It’s often been observed that horses are simple creatures. And while the phrase might have been unkindly intended to describe a lack of intellectual complexity, it’s pretty accurate when it comes to their nutritional needs.
Unlike us humans with our omnivorous tastes, horses are strictly plant eaters. Forage is the basis of the equine diet, and when the forage is of good quality and in plentiful supply, horses suffer few digestive difficulties. It’s only when we deviate from the “forage principle” that our horses run into trouble.
At first glance, however, the equine digestive tract seems to be something of an evolutionary mistake. Take the equine stomach, for example. It’s surprisingly small for an animal the size of the horse—with a capacity of only about two to four gallons (or 7.5 to 15 liters). In contrast, the small intestine can measure an amazing 70 feet (about 22 meters) in length, if uncoiled and stretched out, with a diameter of three to four inches and a capacity for 10 to 12 gallons of material. Compared with what we know about the physiology of other animals, the horse’s equine gastrointestinal (GI) tract seems strangely out of proportion. But from Nature’s point of view, everything’s just fine. In his wild state, the horse never expected to ingest large quantities of food at one sitting; his digestive system is optimally designed for his wandering, grazing lifestyle.
Let’s take a slightly more thorough tour through the equine innards and see what else we can discover about the link between his physiology and his diet. When a horse tears off a mouthful of grass with his teeth or uses his talented lips to pick up hay or grain from the ground or a feed tub, the tongue transfers the food to the back of his mouth.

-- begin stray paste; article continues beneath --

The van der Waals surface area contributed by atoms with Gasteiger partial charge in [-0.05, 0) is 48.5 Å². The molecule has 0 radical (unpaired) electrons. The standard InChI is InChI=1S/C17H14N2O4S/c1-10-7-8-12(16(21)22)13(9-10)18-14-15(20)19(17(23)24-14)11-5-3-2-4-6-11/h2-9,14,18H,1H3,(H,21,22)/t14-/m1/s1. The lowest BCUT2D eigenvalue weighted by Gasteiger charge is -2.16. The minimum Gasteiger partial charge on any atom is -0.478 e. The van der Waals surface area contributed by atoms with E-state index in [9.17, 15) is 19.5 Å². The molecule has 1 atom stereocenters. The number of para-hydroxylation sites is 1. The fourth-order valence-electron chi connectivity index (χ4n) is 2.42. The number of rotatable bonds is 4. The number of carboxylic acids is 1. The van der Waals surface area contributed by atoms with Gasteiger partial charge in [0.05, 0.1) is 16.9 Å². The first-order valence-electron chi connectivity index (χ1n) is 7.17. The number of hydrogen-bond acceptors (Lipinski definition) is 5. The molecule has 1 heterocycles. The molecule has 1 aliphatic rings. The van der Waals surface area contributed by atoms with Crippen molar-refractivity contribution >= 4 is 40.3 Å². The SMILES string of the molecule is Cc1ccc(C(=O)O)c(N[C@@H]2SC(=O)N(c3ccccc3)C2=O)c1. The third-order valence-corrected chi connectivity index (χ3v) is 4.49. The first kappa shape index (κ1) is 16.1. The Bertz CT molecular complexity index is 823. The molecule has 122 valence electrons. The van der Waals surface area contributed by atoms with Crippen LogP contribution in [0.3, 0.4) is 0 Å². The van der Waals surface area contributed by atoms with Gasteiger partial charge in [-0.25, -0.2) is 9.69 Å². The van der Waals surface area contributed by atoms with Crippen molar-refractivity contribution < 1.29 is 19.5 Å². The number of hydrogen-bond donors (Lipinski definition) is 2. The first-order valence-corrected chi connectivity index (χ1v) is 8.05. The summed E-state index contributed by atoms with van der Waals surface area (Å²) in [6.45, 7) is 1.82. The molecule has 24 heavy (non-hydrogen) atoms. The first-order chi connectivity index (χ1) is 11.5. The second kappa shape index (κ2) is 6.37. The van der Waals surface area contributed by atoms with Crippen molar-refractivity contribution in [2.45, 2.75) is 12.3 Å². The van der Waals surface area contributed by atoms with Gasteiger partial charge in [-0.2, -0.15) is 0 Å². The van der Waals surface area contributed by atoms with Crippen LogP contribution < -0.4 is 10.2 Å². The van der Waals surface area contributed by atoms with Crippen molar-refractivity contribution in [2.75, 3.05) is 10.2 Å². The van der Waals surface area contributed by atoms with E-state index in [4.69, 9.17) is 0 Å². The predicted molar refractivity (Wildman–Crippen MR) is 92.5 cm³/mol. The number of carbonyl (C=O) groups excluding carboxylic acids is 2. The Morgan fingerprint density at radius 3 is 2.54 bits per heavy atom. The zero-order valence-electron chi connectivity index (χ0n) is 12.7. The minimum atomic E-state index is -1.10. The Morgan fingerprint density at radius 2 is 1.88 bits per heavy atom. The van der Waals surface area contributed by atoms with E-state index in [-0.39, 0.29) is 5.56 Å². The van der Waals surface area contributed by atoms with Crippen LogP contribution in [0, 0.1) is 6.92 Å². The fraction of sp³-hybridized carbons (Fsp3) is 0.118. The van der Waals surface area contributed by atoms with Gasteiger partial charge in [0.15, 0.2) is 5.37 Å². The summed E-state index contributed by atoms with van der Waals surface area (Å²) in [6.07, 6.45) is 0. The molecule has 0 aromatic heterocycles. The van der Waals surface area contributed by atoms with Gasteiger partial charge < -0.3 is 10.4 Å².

There, the horse’s wide, flat molars grind it up and mix it with saliva (which almost immediately launches the digestive process by beginning to break down starches). When thoroughly chewed, a mouthful of oats will have absorbed its own weight in moisture while a mouthful of hay will have absorbed about four times its own weight.
From there, the base of the tongue pushes the food past the soft palate and into the pharynx, the opening to the esophagus, a flexible tube that leads down the neck to the stomach. Once in the esophagus, a series of muscular contractions pushes the food along. In the case of the horse, these contractions move only one direction—meaning that what goes down, for better or worse, stays down.
Surprisingly little digestion goes on in the stomach itself. A small microbial population initiates some fermentation, and there is also some enzymatic action—but because food remains in the stomach only 15 minutes, on average, before being pushed on to the small intestine, there is little time for any major food breakdown. As soon as the stomach reaches about two-thirds of its capacity, it typically starts to pass food (which, by now, has been liquefied by the stomach acids) on to the small intestine, and the process continues as long as the horse keeps eating.
Although food remains in the stomach for a very brief interval, its presence (or absence) has a direct bearing on the horse’s health. The upper, inner portion of the stomach’s lining is made up of a nonglandular, squamous cell layer that is vulnerable to the hydrochloric acid the stomach secretes. Having food in the stomach at frequent intervals tends to absorb the acid and keep it from splashing this upper layer. Horses fed infrequently (one or two large meals a day, rather than several smaller meals) are more at risk of gastric ulcers, which can result from exposure to stomach acids. And it’s worth noting, too, that forage does the best job of absorbing these acids. Horses fed a hay-only diet typically have a very low incidence of ulcers while those on a mixed diet are more at risk.
The next stop on the tour is the small intestine, a coiled and convoluted tube suspended from the loin region by a fan-shaped membrane called the mesentery. The first section of the small intestine—the duodenum—is shaped like a U-turn, which helps prevent food from being forced back into the stomach if the small intestine becomes distended. The small intestine is the primary site for protein digestion and the absorption of amino acids (although grains are processed more thoroughly here than is forage), and it can hold up to 30% of the GI tract’s total capacity.